Energy Subsidy Myths and Realities

Deck: 

Playing favorites or ‘all of the above’?

Fortnightly - June 2012

The issue of federal incentives for energy industries is highly contentious and has serious implications —for U.S. energy policy, environmental policy, and for budgets and deficit reduction. Thus far, unfortunately, the debate has suffered from a lack of rigorous empirical data. And that lack extends to the amounts, distributions, and forms of federal incentives. It only encourages an excess of rhetoric, claims, and counterclaims.

For example, renewable energy advocates and environmentalists contend that the federal government provides large subsidies and incentives to the fossil and nuclear industries, while offering relatively little to renewable energy. The oil and gas industries contend that their subsidies are modest and are essential for increasing production. And so forth.

To provide a clearer understanding of government spending patterns, recent research gathered comprehensive detailed information on federal energy incentives over the past six decades.1 This research shows how the federal government has historically encouraged, promoted, and supported the development of U.S. energy resources—in many diverse ways, including direct subsidies, regulation, tax incentives.2 The many forms of incentives make it difficult to quantify the relative costs and benefits of different policy priorities and approaches, but empirical data sheds some light on the issue, which might help future energy policy leaders make the best possible use of taxpayer dollars.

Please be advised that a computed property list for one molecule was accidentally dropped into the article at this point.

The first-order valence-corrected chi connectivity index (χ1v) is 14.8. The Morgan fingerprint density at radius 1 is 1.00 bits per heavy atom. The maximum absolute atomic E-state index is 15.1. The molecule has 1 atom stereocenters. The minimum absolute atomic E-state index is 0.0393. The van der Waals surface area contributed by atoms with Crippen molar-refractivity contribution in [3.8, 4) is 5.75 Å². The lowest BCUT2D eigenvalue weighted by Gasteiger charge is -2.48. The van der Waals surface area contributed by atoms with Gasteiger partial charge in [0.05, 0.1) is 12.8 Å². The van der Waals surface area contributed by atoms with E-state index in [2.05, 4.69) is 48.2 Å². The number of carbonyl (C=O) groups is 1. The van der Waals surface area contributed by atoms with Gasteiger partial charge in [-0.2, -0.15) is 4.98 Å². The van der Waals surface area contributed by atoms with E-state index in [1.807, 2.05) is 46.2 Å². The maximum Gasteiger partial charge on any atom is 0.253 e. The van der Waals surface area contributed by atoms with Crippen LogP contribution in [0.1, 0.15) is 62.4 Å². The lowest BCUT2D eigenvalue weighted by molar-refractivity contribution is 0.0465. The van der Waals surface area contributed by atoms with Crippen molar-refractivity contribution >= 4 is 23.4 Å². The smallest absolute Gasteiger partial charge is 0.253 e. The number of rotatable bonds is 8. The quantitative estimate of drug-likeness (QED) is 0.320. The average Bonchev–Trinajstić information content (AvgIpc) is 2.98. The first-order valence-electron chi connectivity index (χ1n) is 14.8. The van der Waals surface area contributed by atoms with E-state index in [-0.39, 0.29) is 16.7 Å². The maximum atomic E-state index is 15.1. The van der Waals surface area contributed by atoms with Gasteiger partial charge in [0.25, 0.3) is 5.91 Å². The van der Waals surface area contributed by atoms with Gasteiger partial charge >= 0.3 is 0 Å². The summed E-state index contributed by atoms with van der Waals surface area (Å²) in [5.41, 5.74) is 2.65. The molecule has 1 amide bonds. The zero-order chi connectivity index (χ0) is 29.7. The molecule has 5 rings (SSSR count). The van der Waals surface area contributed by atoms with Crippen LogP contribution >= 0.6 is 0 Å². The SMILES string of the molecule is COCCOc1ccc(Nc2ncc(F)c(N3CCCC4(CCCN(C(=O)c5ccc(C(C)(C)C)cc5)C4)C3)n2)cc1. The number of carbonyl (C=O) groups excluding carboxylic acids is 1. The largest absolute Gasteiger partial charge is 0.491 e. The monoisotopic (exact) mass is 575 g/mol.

Historical Perspective

During the 60-plus years that federal incentives have played a significant role in the modern energy marketplace, government support has changed directions many times, making it extremely difficult to identify incentives and track them through year-to-year changes in legislation and budgets. According to research by Management Information Services, federal incentives for energy development from 1950 through 2010 totaled $837 billion (2010 dollars). These incentives can be classified within six generic categories (see Figure 1).3 This classification illustrates not only the total federal incentives for each energy source—nuclear, hydro, coal, oil, natural gas, renewables, and geothermal4—but also the distribution of these incentives among the different policy options and support mechanisms.

Research and development (R&D);

Regulation: Federal regulations and mandates;5

Taxation: Special exemptions, allowances, deductions, credits, etc. related to the federal tax code;

Disbursements: Direct financial subsidies, such as grants;

Government services: Assistance provided by the federal government without direct charge; and

Market activity: Direct federal involvement in the marketplace.